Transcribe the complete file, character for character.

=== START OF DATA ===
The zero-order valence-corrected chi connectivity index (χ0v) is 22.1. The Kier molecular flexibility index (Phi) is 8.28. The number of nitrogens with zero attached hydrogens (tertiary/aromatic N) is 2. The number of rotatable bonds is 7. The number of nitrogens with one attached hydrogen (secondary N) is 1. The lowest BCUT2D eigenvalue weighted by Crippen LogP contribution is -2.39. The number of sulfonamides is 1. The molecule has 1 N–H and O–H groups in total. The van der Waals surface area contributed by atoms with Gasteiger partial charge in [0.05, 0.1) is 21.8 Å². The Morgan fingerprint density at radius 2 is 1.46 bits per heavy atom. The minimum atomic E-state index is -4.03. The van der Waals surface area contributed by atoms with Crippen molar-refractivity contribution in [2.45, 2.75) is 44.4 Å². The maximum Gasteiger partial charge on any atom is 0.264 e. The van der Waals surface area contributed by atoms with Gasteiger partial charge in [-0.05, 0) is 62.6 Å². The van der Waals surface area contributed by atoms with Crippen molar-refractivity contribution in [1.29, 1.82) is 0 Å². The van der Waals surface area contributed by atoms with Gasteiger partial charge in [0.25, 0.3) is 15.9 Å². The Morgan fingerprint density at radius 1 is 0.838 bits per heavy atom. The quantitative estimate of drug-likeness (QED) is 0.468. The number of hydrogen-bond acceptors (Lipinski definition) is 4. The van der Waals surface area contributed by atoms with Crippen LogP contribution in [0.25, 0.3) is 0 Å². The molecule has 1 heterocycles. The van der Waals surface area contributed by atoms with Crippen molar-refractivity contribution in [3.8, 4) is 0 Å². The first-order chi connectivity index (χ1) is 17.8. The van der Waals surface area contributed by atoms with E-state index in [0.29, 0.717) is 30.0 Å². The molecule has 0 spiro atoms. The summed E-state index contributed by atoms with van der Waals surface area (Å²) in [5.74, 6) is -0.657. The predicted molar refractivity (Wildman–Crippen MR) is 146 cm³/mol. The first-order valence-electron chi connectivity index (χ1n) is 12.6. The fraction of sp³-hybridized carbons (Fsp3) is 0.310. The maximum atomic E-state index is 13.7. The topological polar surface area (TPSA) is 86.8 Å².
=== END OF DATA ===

The zero-order valence-corrected chi connectivity index (χ0v) is 22.1. The Kier molecular flexibility index (Phi) is 8.28. The number of nitrogens with zero attached hydrogens (tertiary/aromatic N) is 2. The number of rotatable bonds is 7. The number of nitrogens with one attached hydrogen (secondary N) is 1. The lowest BCUT2D eigenvalue weighted by Crippen LogP contribution is -2.39. The number of sulfonamides is 1. The molecule has 1 N–H and O–H groups in total. The van der Waals surface area contributed by atoms with Gasteiger partial charge in [0.05, 0.1) is 21.8 Å². The Morgan fingerprint density at radius 2 is 1.46 bits per heavy atom. The minimum atomic E-state index is -4.03. The van der Waals surface area contributed by atoms with Crippen molar-refractivity contribution in [2.45, 2.75) is 44.4 Å². The maximum Gasteiger partial charge on any atom is 0.264 e. The van der Waals surface area contributed by atoms with Gasteiger partial charge in [-0.05, 0) is 62.6 Å². The van der Waals surface area contributed by atoms with Crippen molar-refractivity contribution in [1.29, 1.82) is 0 Å². The van der Waals surface area contributed by atoms with Gasteiger partial charge in [0.25, 0.3) is 15.9 Å². The Morgan fingerprint density at radius 1 is 0.838 bits per heavy atom. The quantitative estimate of drug-likeness (QED) is 0.468. The number of hydrogen-bond acceptors (Lipinski definition) is 4. The van der Waals surface area contributed by atoms with Crippen LogP contribution in [0.25, 0.3) is 0 Å². The molecule has 1 heterocycles. The van der Waals surface area contributed by atoms with Crippen molar-refractivity contribution in [3.8, 4) is 0 Å². The first-order chi connectivity index (χ1) is 17.8. The van der Waals surface area contributed by atoms with E-state index in [0.29, 0.717) is 30.0 Å². The molecule has 0 spiro atoms. The summed E-state index contributed by atoms with van der Waals surface area (Å²) in [5.74, 6) is -0.657. The predicted molar refractivity (Wildman–Crippen MR) is 146 cm³/mol. The first-order valence-electron chi connectivity index (χ1n) is 12.6. The fraction of sp³-hybridized carbons (Fsp3) is 0.310. The maximum atomic E-state index is 13.7. The topological polar surface area (TPSA) is 86.8 Å².